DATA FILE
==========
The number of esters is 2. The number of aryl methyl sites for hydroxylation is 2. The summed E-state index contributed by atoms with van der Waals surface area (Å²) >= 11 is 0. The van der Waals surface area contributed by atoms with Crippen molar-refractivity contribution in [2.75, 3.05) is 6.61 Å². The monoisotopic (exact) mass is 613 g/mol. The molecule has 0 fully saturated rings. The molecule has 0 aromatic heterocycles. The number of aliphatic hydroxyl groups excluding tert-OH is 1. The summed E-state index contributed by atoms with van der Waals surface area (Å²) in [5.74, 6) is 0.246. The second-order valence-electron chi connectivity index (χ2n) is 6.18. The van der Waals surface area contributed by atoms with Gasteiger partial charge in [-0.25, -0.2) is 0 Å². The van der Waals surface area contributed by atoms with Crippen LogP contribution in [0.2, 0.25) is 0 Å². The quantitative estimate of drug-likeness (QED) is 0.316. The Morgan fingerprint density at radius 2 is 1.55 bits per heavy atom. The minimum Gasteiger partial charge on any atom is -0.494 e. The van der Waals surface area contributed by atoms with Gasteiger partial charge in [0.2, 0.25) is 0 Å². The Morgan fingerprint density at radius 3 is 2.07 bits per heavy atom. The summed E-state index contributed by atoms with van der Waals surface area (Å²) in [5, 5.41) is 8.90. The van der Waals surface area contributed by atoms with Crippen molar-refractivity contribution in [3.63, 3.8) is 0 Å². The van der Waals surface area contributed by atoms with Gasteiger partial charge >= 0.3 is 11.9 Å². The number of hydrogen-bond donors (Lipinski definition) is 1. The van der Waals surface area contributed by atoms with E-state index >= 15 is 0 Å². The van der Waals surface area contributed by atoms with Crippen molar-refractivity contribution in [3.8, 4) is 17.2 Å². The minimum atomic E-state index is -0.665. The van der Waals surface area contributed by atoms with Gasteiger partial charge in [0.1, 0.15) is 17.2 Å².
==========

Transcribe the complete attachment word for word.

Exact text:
The number of esters is 2. The number of aryl methyl sites for hydroxylation is 2. The summed E-state index contributed by atoms with van der Waals surface area (Å²) >= 11 is 0. The van der Waals surface area contributed by atoms with Crippen molar-refractivity contribution in [2.75, 3.05) is 6.61 Å². The monoisotopic (exact) mass is 613 g/mol. The molecule has 0 fully saturated rings. The molecule has 0 aromatic heterocycles. The number of aliphatic hydroxyl groups excluding tert-OH is 1. The summed E-state index contributed by atoms with van der Waals surface area (Å²) in [5.74, 6) is 0.246. The second-order valence-electron chi connectivity index (χ2n) is 6.18. The van der Waals surface area contributed by atoms with Gasteiger partial charge in [-0.25, -0.2) is 0 Å². The van der Waals surface area contributed by atoms with Crippen LogP contribution in [0.2, 0.25) is 0 Å². The quantitative estimate of drug-likeness (QED) is 0.316. The Morgan fingerprint density at radius 2 is 1.55 bits per heavy atom. The minimum Gasteiger partial charge on any atom is -0.494 e. The van der Waals surface area contributed by atoms with Gasteiger partial charge in [0.2, 0.25) is 0 Å². The Morgan fingerprint density at radius 3 is 2.07 bits per heavy atom. The summed E-state index contributed by atoms with van der Waals surface area (Å²) in [5, 5.41) is 8.90. The van der Waals surface area contributed by atoms with Crippen molar-refractivity contribution in [3.63, 3.8) is 0 Å². The van der Waals surface area contributed by atoms with Gasteiger partial charge >= 0.3 is 11.9 Å². The number of hydrogen-bond donors (Lipinski definition) is 1. The van der Waals surface area contributed by atoms with E-state index >= 15 is 0 Å². The van der Waals surface area contributed by atoms with Crippen molar-refractivity contribution in [3.8, 4) is 17.2 Å². The minimum atomic E-state index is -0.665. The van der Waals surface area contributed by atoms with Gasteiger partial charge in [0.1, 0.15) is 17.2 Å².